APIs will help scale these efforts further. Thailand is currently preparing a Personal Data Protection Act (along the lines of the EU’s GDPR); it’s not specific to banks but will have ramifications for the industry and will make the task of introducing Open Banking regulation easier.
Furthermore, the Bank of Thailand has recently encouraged the industry to standardise around a QR code payment scheme, a similar approach – starting in a regulatory sandbox- might be adopted for Open Banking if the scheme proves successful.
Elsewhere in the region, things will take a little more time but there is excitement from banks and fintechs alike. In Cambodia, PPC Bank (a subsidiary of JBFG, a client of Open Bank Project), has released an open API quite recently. In Indonesia, BCA has a sandbox environment up and running and, as aforementioned, IFC and the World Bank are working on an ASEAN-wide industry sandbox for tier 3-4 banks.
What To Do Next
it is fantastic to see the overall dynamism in Asia and appetite for Open Banking. Singapore is leading the way, potentially proving to be a model for smart Open Banking regulation. Countries like Malaysia and Thailand have everything required to make a vibrant Open Banking ecosystem work successfully.
There are certainly differences with Europe. ASEAN countries seems to favor a market-driven approach (vs Europe’s Payments Services Directive 2), the absence of a single harmonized payments zone means any approach needs to be at least initially country-based and the maturity of the local fintech ecosystems also means that some countries will need Open Banking earlier than others.
For end customers to get the most out of Open Banking, I believe every party should be involved and work in concert:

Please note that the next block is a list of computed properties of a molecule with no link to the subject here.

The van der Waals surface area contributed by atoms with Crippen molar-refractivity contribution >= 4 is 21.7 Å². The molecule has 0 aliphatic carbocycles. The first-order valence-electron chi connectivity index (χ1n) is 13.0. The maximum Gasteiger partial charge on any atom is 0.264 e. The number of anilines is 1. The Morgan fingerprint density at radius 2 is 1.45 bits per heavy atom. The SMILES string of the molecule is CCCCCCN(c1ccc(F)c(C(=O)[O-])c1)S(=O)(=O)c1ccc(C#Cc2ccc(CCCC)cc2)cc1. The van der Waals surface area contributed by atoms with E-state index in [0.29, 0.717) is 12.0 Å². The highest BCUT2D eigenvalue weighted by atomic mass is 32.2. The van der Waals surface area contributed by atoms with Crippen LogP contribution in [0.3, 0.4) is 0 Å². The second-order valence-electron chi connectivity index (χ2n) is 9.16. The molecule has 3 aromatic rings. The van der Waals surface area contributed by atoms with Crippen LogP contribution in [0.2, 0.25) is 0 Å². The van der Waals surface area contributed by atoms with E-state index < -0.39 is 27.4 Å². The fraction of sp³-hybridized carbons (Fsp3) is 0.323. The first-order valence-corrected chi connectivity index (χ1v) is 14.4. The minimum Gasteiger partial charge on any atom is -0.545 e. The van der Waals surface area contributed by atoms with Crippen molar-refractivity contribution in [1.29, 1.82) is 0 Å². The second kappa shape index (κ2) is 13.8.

Banks should start experimenting in the open and not wait for the regulatory fine print, using sandbox environments to build relationship with 3rd parties and gather feedback
FinTechs should be vocal about their needs, detailing use cases and specifying their API requirements. They should move away from anti-bank rhetoric, embracing the sandbox and production APIs provided by banks
Regulators should convene fintechs, banks and consumer-interest groups and hold safe spaces for discussion and experimentation; one of the best ways of doing this that we’ve seen working in Europe and abroad is with an Industry Sandbox, where banks contribute data and fintech contribute use cases. A hackathon can also be a good way to engage with the different stakeholders.
Consumer groups have a pivotal role in evangelising the benefits of Open Banking, it is critical for them to be engaged early in the process to discuss risks and benefits, security implications and to get out of our fintech filter bubble.
What is happening in Asia is definitely exciting. It is what we saw in Europe and the UK some years earlier but on a much bigger scale. I’m looking forward to spending more time in the region, working with our local clients to develop a vision for the future which brings banks and fintech closer together for the benefits of the end customers. It will probably take a bit more time to see concrete initiatives emerging but, as I’ve learned while motorbiking through the region, when there’s a will, there’s a way and it’s probably faster than the European route!